Published by New York State Law Reporting Bureau pursuant to Judiciary Law § 431.
This opinion is uncorrected and subject to revision before publication in the Official Reports.
Decided on February 5, 2013 Friedman, J.P., DeGrasse, Richter, Abdus-Salaam, Feinman, JJ.
Judgment, Supreme Court, Bronx County (Cassandra Mullen, J. at hearing; Dominick Massaro, J. at jury trial and sentencing), rendered October 6, 2010, convicting defendant of criminal possession of a weapon in the second degree, resisting arrest and unlawful possession of marijuana, and sentencing him to an aggregate term of 3½ years and a $25 fine, unanimously affirmed. The matter is remitted to Supreme Court, Bronx County, for further proceedings pursuant to CPL 460.50(5).
The court properly denied defendant's suppression motion in all respects. There is no basis for disturbing the court's credibility determinations. Initially, we note that there is no merit to defendant's suggestion that he is entitled to suppression of a loaded pistol simply because some portions of the oral decision that the court rendered immediately after the hearing may have been inartfully worded.
Defendant did not preserve the challenge to the initial stop. Moreover, the police lawfully stopped the car defendant was driving after they observed that its windows appeared to be excessively tinted, in violation of the Vehicle and Traffic Law. When the police asked defendant to roll down the windows, they detected an odor of marijuana. This was sufficient, by itself, to provide probable cause to arrest defendant and search the car (see e.g. People v Smith, 66 AD3d 514 [1st Dept 2009], lv denied 13 NY3d 942 ).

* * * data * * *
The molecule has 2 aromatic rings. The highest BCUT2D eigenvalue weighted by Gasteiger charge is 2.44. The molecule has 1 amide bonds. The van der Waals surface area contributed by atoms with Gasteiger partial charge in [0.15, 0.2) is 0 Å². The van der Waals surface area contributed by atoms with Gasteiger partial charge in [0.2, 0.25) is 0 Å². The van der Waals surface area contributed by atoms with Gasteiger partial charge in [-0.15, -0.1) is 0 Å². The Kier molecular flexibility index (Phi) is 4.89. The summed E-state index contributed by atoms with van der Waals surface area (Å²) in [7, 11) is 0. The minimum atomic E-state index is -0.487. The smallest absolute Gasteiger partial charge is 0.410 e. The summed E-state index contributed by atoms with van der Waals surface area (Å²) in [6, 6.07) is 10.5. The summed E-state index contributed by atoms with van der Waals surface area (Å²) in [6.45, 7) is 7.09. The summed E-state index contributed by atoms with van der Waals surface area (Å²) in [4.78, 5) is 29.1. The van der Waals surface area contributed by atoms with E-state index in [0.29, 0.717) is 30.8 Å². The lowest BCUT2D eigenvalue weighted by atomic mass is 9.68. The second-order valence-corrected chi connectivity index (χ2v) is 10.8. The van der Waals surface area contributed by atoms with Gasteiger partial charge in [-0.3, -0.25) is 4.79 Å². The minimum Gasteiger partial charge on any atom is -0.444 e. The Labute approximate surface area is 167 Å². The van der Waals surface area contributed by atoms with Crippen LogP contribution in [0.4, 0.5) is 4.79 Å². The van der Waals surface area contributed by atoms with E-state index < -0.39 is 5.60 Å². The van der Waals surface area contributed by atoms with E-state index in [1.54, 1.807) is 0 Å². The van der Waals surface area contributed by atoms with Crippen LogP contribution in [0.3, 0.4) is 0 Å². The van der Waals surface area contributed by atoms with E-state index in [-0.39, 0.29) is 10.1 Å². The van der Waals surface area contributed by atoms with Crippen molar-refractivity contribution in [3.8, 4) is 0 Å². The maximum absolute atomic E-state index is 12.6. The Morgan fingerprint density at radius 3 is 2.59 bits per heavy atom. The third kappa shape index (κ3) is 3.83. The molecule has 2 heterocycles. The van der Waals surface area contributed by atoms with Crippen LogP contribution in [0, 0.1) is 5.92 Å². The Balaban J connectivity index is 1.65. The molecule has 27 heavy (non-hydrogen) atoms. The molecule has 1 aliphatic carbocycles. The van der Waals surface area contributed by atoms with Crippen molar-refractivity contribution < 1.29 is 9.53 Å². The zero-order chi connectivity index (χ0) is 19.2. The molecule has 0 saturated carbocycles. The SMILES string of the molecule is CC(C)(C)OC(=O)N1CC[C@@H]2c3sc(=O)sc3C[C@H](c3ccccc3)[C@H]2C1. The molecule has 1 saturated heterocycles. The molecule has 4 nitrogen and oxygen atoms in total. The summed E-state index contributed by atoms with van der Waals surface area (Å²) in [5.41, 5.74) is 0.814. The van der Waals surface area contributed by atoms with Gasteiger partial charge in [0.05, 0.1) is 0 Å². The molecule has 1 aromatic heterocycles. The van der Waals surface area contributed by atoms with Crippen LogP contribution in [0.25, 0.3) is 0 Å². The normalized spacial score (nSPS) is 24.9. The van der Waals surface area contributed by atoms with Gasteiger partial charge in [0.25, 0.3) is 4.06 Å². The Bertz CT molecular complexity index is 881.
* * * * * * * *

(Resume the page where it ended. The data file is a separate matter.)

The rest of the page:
The People met their burden of establishing that defendant's statements were made voluntarily (see People v Witherspoon, 66 NY2d 973, 973-974  People v Ferro, 63 NY2d 316, 322; People v Curry, 287 AD2d 252, 253). When defendant denied knowledge of the pistol recovered from the glove compartment of the car he was driving, there was nothing coercive about advising defendant that the police would need to speak to his grandmother, who was the registered owner of the car. This was the next logical investigatory step. The record fails to support defendant's assertion that, viewed in context, this was a threat to arrest defendant's grandmother if defendant refused to admit possession of the weapon. We have considered and rejected defendant's remaining arguments concerning the admissibility of his statements.
THIS CONSTITUTES THE DECISION AND ORDER OF THE SUPREME COURT, APPELLATE DIVISION, FIRST DEPARTMENT.
ENTERED: FEBRUARY 5, 2013
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